In an aging bull market, many anticipate persistent uncertainties with global trade and slowing growth that could lead to more frequent bursts of volatility.
“This is unlike any other time in the markets over the last several years,” Don Dale, a founder at Equity Risk Control Group overseeing options strategies, told the Wall Street Journal. “Bigger moves up in volatility and faster moves down…this will become more the norm.”
With the markets oscillating, some investors looked to the relatively safety of government bonds. Yields on 10-year Treasury notes, which fall as bond prices rise, are back down to 2.43% or near their lowest level of the year. Investors can gain exposure to Treasuries through various ETFs, such as the iShares 7-10 Year Treasury Bond ETF (IEF ) for an intermediate-term focus or something like the iShares 20+ Year Treasury Bond ETF (TLT ) for later-dated Treasuries exposure.
Other investors have turned to volatility exposure to hedge risks, such as the iPath Series B S&P 500 VIX Short Term Futures ETN (VXX ), ProShares VIX Short-Term Futures ETF (VIXY ) and VelocityShares Daily Long VIX Short-Term ETN (VIIX ). Volatility typically rises when stocks pullback, so owning volatility is seen as a type of market insurance.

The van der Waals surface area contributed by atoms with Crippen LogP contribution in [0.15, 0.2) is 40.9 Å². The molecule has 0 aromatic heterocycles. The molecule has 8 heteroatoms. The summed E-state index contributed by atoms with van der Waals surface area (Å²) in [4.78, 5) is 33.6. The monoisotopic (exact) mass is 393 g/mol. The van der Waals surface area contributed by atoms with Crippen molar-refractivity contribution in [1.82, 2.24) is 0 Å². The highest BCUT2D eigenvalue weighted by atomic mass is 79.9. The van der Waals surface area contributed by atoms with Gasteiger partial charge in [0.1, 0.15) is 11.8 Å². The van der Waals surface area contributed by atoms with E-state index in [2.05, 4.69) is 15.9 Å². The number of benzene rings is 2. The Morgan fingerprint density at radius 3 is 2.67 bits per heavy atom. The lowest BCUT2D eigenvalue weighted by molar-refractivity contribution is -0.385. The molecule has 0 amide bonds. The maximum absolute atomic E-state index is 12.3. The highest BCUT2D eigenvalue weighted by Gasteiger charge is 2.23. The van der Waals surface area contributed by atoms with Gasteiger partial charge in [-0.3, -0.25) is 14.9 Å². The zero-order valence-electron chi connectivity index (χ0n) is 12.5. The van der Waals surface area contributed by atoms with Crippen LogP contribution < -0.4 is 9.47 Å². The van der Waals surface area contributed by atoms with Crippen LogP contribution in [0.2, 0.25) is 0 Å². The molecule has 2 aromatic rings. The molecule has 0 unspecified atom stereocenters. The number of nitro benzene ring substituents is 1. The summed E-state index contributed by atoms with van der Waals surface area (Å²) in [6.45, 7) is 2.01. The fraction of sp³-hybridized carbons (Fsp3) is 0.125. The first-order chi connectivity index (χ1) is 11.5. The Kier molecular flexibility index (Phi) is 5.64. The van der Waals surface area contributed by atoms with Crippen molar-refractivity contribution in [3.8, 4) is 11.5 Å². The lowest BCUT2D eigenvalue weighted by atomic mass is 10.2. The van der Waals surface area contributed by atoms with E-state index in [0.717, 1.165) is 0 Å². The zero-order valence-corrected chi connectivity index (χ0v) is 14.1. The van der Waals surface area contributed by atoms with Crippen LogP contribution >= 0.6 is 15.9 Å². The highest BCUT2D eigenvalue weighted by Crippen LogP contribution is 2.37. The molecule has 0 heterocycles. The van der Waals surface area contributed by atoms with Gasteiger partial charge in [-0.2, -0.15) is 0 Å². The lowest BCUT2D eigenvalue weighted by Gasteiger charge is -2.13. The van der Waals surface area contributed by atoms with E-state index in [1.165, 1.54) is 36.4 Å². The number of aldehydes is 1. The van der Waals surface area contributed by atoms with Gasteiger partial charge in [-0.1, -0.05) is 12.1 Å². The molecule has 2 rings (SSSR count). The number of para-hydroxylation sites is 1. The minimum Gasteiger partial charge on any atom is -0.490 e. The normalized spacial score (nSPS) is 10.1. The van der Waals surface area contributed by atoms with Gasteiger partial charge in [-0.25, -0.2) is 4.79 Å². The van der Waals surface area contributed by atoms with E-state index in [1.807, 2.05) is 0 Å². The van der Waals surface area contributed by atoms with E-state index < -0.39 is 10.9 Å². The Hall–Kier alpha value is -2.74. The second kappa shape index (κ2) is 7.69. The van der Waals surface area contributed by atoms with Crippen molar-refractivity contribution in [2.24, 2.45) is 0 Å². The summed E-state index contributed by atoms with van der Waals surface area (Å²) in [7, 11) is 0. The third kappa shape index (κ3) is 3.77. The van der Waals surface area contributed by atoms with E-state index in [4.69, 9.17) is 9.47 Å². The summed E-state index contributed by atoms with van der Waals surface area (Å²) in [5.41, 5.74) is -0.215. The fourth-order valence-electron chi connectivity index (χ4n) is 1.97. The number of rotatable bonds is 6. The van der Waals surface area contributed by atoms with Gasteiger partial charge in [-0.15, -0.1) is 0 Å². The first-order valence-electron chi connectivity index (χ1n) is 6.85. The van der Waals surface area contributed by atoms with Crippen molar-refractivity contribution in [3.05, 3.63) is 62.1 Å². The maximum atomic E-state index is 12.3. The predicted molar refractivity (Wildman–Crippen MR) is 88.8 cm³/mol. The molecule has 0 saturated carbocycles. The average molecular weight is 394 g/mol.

The VIX is a widely observed indicator for investor sentiment in the stock market and measures the expected or implied volatility of large-cap stock options traded on the S&P 500 index. ETFs that track VIX futures allow investors to profit during rising volatility or hedge against short-term turns. However, it has grown more expensive to hedge.
Matt Thompson, managing partner at Thompson Capital Management, told the WSJ he bought options on the VIX that profit if volatility jumps through June but cut back the size of his wagers overall. “In general we’re using smaller position sizes than we did five years ago,” he said.
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